By: Simon Mainwaring, Forbes
This is the fifth article in a series of interviews from business leaders who attended the Social Innovation Summit in Los Angeles. The Summit is ground zero for purpose-driven entrepreneurs, philanthropists, business representatives, and individuals working to leverage capitalism for social good. For this article I spoke with Cheryl Carrier, Executive Director of Ford Next Generation Learning.
Simon Mainwaring: Few people know about Ford’s impact on education. Can you share a little background?
Cheryl Carrier: What really excites me about Ford Motor Company and Ford Motor Company Fund is our history of leadership in education. Ford Next Generation Learning works with communities to transform education be relevant and authentic for students. It gives our young people the kind of high school experiences that equip them to make informed decisions about their future. It connects them with local employers and civic leaders. It builds social capital and 21st century workforce skills like problem solving, critical thinking, teamwork, valuing diverse opinions and being lifelong learners. But it goes beyond work. What we do impacts the very things students require to be successful in life — even the skills and attitudes needed to get along with their future partner or spouse.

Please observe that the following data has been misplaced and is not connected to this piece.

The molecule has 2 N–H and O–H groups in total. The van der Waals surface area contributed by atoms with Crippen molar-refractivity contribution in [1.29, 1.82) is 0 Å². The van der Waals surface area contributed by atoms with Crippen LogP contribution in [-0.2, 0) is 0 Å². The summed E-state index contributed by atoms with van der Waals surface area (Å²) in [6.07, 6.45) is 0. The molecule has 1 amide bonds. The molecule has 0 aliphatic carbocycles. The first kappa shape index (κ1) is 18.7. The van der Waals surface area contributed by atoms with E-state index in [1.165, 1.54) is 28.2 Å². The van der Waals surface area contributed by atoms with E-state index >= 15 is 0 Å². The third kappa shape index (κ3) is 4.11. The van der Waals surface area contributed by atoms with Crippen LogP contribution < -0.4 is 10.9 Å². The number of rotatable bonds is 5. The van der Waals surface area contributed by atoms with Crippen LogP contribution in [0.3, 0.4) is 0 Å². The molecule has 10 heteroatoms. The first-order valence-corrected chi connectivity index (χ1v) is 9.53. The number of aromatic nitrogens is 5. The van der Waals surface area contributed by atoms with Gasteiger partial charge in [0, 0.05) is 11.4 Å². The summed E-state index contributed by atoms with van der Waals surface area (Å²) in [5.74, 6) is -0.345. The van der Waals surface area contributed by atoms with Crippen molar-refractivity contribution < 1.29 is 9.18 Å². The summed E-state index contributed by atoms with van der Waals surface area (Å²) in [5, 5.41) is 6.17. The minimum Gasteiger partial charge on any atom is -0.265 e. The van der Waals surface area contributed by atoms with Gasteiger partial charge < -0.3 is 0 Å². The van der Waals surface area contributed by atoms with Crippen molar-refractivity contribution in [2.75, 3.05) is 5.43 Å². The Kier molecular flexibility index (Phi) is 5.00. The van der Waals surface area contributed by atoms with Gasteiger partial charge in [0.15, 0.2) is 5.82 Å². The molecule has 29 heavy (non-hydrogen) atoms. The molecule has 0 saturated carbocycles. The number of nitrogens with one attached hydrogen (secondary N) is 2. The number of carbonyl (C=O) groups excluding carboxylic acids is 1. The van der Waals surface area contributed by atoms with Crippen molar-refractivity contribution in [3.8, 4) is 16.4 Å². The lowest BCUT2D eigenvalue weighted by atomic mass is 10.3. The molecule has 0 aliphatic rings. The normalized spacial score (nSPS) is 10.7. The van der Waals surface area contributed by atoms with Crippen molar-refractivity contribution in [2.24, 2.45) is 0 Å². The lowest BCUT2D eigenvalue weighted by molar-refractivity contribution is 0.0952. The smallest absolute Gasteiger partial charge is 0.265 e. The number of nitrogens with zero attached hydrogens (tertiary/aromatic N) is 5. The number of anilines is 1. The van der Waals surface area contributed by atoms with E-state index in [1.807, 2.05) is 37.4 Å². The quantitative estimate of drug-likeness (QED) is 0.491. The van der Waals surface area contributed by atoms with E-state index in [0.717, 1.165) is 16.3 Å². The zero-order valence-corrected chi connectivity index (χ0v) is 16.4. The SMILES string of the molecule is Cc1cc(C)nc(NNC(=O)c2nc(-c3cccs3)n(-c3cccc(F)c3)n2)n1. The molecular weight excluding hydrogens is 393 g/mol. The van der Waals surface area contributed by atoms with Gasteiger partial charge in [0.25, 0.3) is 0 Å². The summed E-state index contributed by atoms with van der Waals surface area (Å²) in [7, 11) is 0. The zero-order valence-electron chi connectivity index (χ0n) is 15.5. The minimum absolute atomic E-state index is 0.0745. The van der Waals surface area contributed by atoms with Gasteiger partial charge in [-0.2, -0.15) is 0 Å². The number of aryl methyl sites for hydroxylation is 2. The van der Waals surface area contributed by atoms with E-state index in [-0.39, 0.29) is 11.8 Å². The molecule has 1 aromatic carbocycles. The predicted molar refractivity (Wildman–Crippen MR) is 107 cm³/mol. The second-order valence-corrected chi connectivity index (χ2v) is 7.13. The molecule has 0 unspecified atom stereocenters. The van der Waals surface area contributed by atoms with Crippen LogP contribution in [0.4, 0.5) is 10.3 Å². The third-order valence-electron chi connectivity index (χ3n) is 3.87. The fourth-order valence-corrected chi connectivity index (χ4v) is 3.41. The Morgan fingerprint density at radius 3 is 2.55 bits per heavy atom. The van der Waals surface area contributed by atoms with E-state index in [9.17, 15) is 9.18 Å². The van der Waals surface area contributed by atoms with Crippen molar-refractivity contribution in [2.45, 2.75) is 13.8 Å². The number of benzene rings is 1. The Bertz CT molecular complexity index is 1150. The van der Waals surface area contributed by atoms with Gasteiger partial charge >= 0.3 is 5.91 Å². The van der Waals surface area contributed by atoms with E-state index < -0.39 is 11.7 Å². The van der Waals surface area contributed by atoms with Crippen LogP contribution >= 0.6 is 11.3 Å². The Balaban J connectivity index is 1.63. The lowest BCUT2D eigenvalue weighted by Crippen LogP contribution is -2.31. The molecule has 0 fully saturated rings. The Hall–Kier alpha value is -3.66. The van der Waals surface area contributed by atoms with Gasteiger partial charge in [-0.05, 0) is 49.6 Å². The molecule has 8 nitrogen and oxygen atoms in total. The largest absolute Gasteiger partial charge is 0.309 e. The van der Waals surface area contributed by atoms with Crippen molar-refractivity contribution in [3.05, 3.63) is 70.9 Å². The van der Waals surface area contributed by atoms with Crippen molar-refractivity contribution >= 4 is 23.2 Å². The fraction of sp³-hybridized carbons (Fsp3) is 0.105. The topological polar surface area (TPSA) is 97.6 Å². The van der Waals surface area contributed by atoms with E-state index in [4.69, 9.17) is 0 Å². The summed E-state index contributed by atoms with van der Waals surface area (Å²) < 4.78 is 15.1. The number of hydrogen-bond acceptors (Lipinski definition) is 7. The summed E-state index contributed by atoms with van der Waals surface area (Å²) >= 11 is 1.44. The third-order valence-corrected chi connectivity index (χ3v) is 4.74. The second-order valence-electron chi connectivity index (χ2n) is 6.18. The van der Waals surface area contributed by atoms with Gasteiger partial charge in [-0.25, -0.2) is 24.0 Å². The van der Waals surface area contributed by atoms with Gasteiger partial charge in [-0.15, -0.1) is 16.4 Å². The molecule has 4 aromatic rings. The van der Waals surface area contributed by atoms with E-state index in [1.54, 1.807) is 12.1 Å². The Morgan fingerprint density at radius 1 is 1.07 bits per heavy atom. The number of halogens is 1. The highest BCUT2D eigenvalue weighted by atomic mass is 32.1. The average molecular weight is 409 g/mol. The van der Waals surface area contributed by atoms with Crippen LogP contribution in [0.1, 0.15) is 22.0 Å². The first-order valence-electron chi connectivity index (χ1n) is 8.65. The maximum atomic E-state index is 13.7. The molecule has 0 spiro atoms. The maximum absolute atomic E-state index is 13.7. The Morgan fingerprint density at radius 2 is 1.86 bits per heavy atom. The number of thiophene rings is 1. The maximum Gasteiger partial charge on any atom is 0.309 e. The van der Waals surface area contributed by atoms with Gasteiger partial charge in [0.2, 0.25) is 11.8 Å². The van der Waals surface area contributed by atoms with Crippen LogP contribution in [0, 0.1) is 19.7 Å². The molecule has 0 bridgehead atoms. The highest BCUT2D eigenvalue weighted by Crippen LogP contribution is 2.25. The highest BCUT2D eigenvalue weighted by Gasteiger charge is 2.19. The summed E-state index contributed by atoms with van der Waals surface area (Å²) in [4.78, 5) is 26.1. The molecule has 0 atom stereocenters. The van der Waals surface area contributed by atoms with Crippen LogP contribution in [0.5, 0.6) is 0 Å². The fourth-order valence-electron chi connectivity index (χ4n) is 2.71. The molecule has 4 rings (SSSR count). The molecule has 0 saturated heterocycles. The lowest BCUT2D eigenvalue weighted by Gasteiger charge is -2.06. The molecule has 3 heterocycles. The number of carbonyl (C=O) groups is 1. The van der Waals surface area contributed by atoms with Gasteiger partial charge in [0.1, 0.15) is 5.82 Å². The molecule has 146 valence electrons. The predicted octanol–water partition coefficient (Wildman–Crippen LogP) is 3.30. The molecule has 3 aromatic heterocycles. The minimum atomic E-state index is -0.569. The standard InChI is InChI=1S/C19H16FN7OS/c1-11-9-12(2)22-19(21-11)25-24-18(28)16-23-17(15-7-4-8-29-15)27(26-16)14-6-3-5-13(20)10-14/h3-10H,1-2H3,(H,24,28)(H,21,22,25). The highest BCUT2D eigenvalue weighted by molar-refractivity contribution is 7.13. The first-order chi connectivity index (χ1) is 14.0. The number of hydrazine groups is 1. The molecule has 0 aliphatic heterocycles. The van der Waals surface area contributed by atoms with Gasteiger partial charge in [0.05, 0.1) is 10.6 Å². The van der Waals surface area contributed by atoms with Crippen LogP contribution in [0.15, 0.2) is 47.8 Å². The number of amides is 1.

Mainwaring: But why education? How does it support Ford’s business?
Carrier: For Ford, it’s always been about helping students prepare for their future. However, it’s also evident that Ford Motor Company is competing for talent with other high-tech companies. So, we’re starting to do more in the communities where we have operations. We want to break down the barriers to make sure local students are eventually able to walk in our doors, contribute, and succeed.
Carrier: We apply our unique, community-connected approach. Transforming education requires working with community members and employers. They help us engage students in more meaningful ways. In turn we help them break down barriers in their HR processes to get them a more diverse and capable workforce. We can no longer leave behind students that are smart and capable. We’ve got qualified people in our own backyard. We are driven by our mission to help them acquire the knowledge and skills they need to be successful in college, career and life.
Mainwaring: How does this make a difference to employers and their roles?
Carrier: We engage employers in the transformation, and they bring the world of work to the classroom. Students work on real employer projects with students and teachers. As a result, what we hear time and again from employers is, “How can we do more and go deeper?”